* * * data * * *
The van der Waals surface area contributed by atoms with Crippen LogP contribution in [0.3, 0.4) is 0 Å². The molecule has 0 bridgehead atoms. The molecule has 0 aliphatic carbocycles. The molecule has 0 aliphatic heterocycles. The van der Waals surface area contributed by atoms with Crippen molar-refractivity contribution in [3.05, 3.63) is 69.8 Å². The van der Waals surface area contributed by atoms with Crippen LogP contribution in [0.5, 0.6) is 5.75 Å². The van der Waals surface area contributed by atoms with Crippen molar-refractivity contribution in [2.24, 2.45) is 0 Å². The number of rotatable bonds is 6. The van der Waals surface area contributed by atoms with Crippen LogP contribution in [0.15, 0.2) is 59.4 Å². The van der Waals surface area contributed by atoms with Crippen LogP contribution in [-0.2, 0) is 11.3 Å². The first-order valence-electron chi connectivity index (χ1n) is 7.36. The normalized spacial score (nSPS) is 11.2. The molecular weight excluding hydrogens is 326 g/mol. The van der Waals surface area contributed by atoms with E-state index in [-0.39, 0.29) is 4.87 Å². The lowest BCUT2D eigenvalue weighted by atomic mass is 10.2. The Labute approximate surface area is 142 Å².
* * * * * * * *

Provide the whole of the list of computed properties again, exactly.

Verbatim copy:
The van der Waals surface area contributed by atoms with Crippen LogP contribution in [0.3, 0.4) is 0 Å². The molecule has 0 bridgehead atoms. The molecule has 0 aliphatic carbocycles. The molecule has 0 aliphatic heterocycles. The van der Waals surface area contributed by atoms with Crippen molar-refractivity contribution in [3.05, 3.63) is 69.8 Å². The van der Waals surface area contributed by atoms with Crippen LogP contribution in [0.5, 0.6) is 5.75 Å². The van der Waals surface area contributed by atoms with Crippen molar-refractivity contribution in [2.24, 2.45) is 0 Å². The number of rotatable bonds is 6. The van der Waals surface area contributed by atoms with Crippen LogP contribution in [0.15, 0.2) is 59.4 Å². The van der Waals surface area contributed by atoms with Crippen LogP contribution in [-0.2, 0) is 11.3 Å². The first-order valence-electron chi connectivity index (χ1n) is 7.36. The normalized spacial score (nSPS) is 11.2. The molecular weight excluding hydrogens is 326 g/mol. The van der Waals surface area contributed by atoms with E-state index in [-0.39, 0.29) is 4.87 Å². The lowest BCUT2D eigenvalue weighted by atomic mass is 10.2. The Labute approximate surface area is 142 Å².